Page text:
Scanner & Translator
Price: Free with in-app purchases
Looking for a well-received app that supplies fast, reliable translations? Scanner & Translator is a strong contender.
The app boasts faster response time than similar products and features cheaper rates for premium services. You’ll also have the ability to save previous translations and share them through social media, SMS and email.
As for the disadvantages, you’re only allowed five picture translations per day if you’re subscribed for the free service, and similar to other apps, an internet connection is required. Not to mention, it literally does what the app name says, and nothing more. Then again, if you’re not really that tech savvy, this might be just the app for you!
Translator – Translate Box
Price: Free with in-app purchases
Translations: OCR, text, voice
You might be wondering why the big translator apps, such Google Translate, aren’t included in this list. The reason: There’s an app out there called Translator – Translate Box that’s something of a translation aggregator, if you will.
With side-by-side translations from the heavyweights Google Translate, Microsoft Translator, Yandex Translator and Baidu Translator (a cult favorite for accuracy), you can easily compare translations to help you determine which one makes the most sense.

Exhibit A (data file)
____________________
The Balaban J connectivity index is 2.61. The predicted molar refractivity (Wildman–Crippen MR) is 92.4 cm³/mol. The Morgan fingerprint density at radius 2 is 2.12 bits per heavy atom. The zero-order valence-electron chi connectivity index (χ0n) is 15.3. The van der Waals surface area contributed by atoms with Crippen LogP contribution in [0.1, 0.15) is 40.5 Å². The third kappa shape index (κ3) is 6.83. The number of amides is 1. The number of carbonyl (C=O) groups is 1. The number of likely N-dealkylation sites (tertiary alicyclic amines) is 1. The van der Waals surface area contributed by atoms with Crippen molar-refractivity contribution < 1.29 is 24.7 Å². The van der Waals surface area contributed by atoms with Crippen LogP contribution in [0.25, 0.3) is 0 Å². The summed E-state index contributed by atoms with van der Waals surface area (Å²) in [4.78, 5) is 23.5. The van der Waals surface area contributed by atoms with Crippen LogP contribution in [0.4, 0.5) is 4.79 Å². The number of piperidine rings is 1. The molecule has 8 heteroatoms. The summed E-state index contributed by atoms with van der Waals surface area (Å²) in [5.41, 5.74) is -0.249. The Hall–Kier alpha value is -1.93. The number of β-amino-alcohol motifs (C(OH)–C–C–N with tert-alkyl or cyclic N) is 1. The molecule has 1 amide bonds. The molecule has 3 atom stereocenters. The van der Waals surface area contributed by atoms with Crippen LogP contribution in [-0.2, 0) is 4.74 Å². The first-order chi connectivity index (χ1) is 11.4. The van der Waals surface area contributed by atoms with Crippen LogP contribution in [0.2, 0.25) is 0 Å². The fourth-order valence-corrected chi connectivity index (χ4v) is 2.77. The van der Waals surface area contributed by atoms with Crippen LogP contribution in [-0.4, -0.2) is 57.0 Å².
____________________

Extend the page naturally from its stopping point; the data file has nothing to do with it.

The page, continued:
And now for the downsides. Compared with some of the others on this list, the interface looks a little messy with all of the translations listed one after the other. For tablets or phones with bigger screens, it might not be as bad, but it looks pretty cluttered on the average-sized phone screen.
You might also be irritated by the number of times the app asks if you’d rather “continue with ads” or “upgrade to premium.” At the rate at which ads keep popping up, it actually might be worth it to upgrade to the premium service! But if you’re on a budget, you’ll probably think that having the most accurate translation is worth the sacrifice of seeing ads.
Price: Free with in-app translations
WeChat seems to be the odd one out of the bunch, given that it’s primarily used as a communication tool. However, Wechat is much more than just a messaging app, with features such as WeChat wallet and mini-programs that allow you to book train tickets, order taxis, rent bikes, order food… you name it!
One of the recent additions to this already all-encompassing app is something called “Scan to translate.” On the main screen of the app, there’s a plus sign on the upper right hand corner, which is a menu of shortcuts that includes scanning QR codes.